James Montgomery, Associate Editor, RenewableEnergyWorld.com
February 05, 2014 | 3 Comments
New Hampshire, USA -- A busy couple of days for energy storage on both sides of the meter: WattJoule says it's figuring out how to finally solve the puzzle for reliable cost-competitive vanadium redox flow batteries, Primus Power lands more funding for its own flow batteries, and Green Charge Networks tallies up new customer installations, including many tied to solar energy systems.
WattJoule: Solving the Vanadium Redox Flow Puzzle
WattJoule says it's on the way to solving the puzzle of affordable flow battery technology, thanks to the recent pairing of two technology tracks.
Back in December WattJoule somewhat decloaked with word that it was licensing technology from the Oak Ridge National Labs (ORNL) and U. of Tennessee. A few days ago the company followed up with another licensing deal, this time with Battelle for IP developed at the Pacific Northwest Labs (PNNL). Both are key to pushing the company's vanadium redox flow battery technology, explained Greg Cipriano, WattJoule founder and VP of business development. The ORNL tech improves the flow battery's power performance, which the company has applied to altering some of the materials and stack componentry and overall design. The PNNL technology addresses the energy side of the equation, helping more than double the energy density in the company's electrolyte and widening the temperature range (now up to 60°C and down below 10°C), both of which help improve the system's scalability and associated costs.
Put together, the two technologies give a clearer overall picture of how the vanadium redox processes interact, and thus can be most effectively improved -- into a 65 percent cost reduction in just the material content, Cipriano claimed. "The big surprise was how far off how people working on flow batteries were, how flow batteries work and function," he said. "The fundamental understandings here are really a quantum leap." (The combined broader understanding also separates WattJoule from other companies that have licensed the PNNL tech, including UniEnergy, he said.) The company has "80 percent of the solution" to making the battery tech commercializable, with the remaining 20 percent involving other ways to get the overall system costs down. Some of that, he revealed, has been reaching out to nearby U. Mass-Lowell and its stellar polymer (plastics) research, to incorporate "copious" amounts of durable plastic components instead of metal machined parts.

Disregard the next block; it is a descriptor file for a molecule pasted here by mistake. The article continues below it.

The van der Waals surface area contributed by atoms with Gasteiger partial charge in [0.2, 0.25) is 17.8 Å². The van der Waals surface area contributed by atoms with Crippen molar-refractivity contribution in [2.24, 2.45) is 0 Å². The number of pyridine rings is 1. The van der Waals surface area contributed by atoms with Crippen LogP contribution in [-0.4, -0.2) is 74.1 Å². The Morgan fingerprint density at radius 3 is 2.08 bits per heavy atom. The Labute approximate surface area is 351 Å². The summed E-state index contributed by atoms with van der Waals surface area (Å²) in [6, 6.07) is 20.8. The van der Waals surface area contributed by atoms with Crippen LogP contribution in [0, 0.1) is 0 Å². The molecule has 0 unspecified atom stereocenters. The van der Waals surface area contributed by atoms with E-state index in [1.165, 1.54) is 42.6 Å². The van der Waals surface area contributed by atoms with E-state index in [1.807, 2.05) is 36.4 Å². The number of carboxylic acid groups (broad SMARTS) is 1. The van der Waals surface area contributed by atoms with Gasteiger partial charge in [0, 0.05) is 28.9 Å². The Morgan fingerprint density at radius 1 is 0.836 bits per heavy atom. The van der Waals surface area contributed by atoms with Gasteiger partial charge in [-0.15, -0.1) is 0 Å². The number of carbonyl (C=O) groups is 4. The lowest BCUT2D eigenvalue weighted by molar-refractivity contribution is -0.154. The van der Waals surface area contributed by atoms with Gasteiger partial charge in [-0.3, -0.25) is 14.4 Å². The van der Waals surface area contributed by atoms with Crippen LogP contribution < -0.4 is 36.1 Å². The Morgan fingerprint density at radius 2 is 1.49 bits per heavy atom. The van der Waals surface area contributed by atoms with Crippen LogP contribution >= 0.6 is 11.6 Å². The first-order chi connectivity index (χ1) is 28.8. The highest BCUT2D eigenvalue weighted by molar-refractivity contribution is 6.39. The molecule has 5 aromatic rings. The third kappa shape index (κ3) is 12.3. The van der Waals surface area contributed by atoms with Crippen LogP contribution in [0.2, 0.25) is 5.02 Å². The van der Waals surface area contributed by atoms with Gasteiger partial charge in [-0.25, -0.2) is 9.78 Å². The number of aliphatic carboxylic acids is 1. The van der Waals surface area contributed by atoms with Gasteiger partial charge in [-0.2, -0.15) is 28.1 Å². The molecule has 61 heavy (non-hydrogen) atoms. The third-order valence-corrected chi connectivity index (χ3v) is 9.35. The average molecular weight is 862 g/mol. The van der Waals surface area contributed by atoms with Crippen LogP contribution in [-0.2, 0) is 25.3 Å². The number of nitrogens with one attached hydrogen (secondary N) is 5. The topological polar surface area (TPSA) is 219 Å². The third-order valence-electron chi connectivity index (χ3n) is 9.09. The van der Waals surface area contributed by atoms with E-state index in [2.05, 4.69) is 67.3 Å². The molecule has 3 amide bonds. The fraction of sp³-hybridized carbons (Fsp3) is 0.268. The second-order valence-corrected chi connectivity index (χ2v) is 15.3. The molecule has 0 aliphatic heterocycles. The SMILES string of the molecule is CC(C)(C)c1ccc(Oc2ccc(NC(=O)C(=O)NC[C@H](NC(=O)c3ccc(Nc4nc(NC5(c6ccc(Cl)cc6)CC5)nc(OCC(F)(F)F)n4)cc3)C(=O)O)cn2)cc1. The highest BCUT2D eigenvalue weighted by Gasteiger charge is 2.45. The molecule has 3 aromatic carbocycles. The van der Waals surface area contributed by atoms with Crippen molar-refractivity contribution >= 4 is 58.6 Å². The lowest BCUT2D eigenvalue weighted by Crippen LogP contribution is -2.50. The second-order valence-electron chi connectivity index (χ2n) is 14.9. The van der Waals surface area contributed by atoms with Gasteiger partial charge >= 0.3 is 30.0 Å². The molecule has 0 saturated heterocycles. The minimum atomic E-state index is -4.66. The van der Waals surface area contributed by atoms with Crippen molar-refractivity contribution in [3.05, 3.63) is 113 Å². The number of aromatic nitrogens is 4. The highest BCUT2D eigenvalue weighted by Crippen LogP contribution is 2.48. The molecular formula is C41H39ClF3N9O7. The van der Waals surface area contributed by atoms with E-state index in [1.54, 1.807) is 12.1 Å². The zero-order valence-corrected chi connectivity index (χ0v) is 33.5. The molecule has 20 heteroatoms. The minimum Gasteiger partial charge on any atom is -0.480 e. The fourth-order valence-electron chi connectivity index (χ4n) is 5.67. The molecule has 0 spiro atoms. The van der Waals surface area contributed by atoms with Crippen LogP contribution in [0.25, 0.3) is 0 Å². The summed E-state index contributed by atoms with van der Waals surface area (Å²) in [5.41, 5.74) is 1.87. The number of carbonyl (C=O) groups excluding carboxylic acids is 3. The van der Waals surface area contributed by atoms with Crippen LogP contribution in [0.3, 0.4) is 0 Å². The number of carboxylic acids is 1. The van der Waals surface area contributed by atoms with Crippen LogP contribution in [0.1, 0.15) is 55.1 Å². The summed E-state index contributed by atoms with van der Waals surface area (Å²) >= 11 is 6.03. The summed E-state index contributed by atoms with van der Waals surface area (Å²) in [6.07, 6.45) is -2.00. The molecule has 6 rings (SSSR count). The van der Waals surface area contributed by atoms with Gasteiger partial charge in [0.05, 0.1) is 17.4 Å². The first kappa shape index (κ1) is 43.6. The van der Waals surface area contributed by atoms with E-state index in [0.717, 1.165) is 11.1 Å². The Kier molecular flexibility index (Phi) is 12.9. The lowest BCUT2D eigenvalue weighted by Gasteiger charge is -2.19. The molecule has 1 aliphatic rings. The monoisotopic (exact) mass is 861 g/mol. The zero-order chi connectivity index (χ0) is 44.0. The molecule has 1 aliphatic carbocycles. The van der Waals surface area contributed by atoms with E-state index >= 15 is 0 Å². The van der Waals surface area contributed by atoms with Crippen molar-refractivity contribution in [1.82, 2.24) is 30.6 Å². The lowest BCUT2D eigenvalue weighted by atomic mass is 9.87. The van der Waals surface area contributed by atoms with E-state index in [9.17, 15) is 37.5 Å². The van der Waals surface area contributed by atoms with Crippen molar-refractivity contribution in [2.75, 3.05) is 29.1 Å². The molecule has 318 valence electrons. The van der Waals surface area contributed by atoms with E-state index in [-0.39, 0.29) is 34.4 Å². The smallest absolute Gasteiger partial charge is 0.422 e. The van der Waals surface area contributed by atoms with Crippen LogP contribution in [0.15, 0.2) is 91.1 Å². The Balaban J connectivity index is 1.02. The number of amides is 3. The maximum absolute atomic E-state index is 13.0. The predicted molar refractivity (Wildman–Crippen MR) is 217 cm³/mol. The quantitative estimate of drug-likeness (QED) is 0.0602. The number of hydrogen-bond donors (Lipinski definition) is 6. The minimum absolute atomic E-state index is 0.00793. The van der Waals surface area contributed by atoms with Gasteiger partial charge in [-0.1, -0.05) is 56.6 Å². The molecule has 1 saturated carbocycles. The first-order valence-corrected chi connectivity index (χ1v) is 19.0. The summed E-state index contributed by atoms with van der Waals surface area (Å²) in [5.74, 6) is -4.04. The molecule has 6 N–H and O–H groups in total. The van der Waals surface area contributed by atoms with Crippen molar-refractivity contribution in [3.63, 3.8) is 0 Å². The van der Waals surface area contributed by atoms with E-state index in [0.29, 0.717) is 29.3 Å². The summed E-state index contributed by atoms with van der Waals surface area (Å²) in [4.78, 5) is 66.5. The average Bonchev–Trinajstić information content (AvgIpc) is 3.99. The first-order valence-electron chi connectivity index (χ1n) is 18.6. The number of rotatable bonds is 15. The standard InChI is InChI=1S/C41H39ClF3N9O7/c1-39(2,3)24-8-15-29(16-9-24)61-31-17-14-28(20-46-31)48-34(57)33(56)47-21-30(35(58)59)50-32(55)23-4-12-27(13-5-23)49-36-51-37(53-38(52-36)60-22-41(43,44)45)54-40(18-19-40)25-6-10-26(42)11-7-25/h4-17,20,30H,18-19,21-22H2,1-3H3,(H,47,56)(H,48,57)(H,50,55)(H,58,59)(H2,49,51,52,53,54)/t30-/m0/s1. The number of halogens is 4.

Cipriano claimed the company has essentially finished its first-generation product and is tweaking the system to maximize charging/discharging, on a runway of about 2.5-3 years to market introduction. The next generation will utilize a new electrolyte, which he suggested could use less vanadium or even none at all. Addressing questions about performance and longevity vs. system costs and O&M, he noted that the stack doesn't require exotic equipment and the electrolyte is mostly water-based. And pumps and filters can be designed in redundancy for failure or O&M, without the safety concerns of lithium-ion technology.
He also questioned projections about pricing and matching li-ion technology, claiming that technology is already at scale which removes the best and most obvious cost-reducing factor. Best pricing for li-ion is around $400-500/kwh but at the cell level, he said, suggesting that the overall stack is more like $600-$700/kwh.
Near-term the company is looking for funding. After its founders put in seed capital, Cipriano said they're now actively recruiting investors for a first official round of funding which he said should happen by late spring or early summer. They already have a term sheet with an unidentified strategic investor from the wind development community, he said; ideally they'd want a consortium of investors including the venture capital community, which he characterized as "still a little standoffish" after a few years of downturn but willing to listen.
Vanadium redox is getting special attention as an alternative to lithium-ion battery technology, storing energy in liquid form to repeat charge/decharge cycles many times without damaging any system parts, explained Sam Jaffe, senior research analyst at Navigant Research.
Jaffe's not convinced that lithium-ion battery tech has exhausted its cost-cutting abilities. "I wouldn't make that bet," he said. And system reliability is a key concern with any flow battery: there's a big leap between making a pump work, and proving its reliability with 99.9 percent certainty over 15 years, he said. "Anyone that's going to manage a big set of batteries, if they have a choice between traditional electrochemical cell encased in metal and a flow battery with pumps and fluid moving, they'll choose the solid-state cell," he said. "When you have something that literally sits there, done on the molecular scale, anybody would prefer to make an investment in that."
Next: Funding for Primus Power's Flow Batteries